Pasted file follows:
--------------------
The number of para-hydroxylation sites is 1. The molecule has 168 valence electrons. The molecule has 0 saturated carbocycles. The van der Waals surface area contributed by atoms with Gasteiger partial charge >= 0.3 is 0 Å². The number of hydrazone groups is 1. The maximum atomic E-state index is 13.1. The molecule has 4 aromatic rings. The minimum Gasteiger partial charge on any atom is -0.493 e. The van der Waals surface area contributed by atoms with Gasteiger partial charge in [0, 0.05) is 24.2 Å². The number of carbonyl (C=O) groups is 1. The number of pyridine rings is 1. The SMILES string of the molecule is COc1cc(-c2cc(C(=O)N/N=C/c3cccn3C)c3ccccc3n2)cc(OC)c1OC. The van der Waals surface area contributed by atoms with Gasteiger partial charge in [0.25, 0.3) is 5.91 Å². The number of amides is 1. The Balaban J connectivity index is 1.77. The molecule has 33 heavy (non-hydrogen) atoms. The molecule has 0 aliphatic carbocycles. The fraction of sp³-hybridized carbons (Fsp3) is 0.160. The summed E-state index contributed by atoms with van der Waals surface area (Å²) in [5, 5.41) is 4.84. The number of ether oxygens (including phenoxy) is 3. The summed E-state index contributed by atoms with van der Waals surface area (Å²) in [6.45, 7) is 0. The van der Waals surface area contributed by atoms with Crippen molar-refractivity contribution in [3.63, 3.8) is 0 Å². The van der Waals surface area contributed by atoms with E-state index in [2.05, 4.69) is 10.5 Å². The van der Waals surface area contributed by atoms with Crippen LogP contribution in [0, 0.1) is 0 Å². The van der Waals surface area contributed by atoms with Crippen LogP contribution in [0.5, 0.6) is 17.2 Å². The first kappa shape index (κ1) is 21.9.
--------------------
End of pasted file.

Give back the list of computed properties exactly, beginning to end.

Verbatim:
The number of para-hydroxylation sites is 1. The molecule has 168 valence electrons. The molecule has 0 saturated carbocycles. The van der Waals surface area contributed by atoms with Gasteiger partial charge >= 0.3 is 0 Å². The number of hydrazone groups is 1. The maximum atomic E-state index is 13.1. The molecule has 4 aromatic rings. The minimum Gasteiger partial charge on any atom is -0.493 e. The van der Waals surface area contributed by atoms with Gasteiger partial charge in [0, 0.05) is 24.2 Å². The number of carbonyl (C=O) groups is 1. The number of pyridine rings is 1. The SMILES string of the molecule is COc1cc(-c2cc(C(=O)N/N=C/c3cccn3C)c3ccccc3n2)cc(OC)c1OC. The van der Waals surface area contributed by atoms with Gasteiger partial charge in [0.25, 0.3) is 5.91 Å². The number of amides is 1. The Balaban J connectivity index is 1.77. The molecule has 33 heavy (non-hydrogen) atoms. The molecule has 0 aliphatic carbocycles. The fraction of sp³-hybridized carbons (Fsp3) is 0.160. The summed E-state index contributed by atoms with van der Waals surface area (Å²) in [5, 5.41) is 4.84. The number of ether oxygens (including phenoxy) is 3. The summed E-state index contributed by atoms with van der Waals surface area (Å²) in [6.45, 7) is 0. The van der Waals surface area contributed by atoms with Crippen molar-refractivity contribution in [3.63, 3.8) is 0 Å². The van der Waals surface area contributed by atoms with E-state index in [2.05, 4.69) is 10.5 Å². The van der Waals surface area contributed by atoms with Crippen LogP contribution in [0, 0.1) is 0 Å². The van der Waals surface area contributed by atoms with Crippen LogP contribution in [0.5, 0.6) is 17.2 Å². The first kappa shape index (κ1) is 21.9.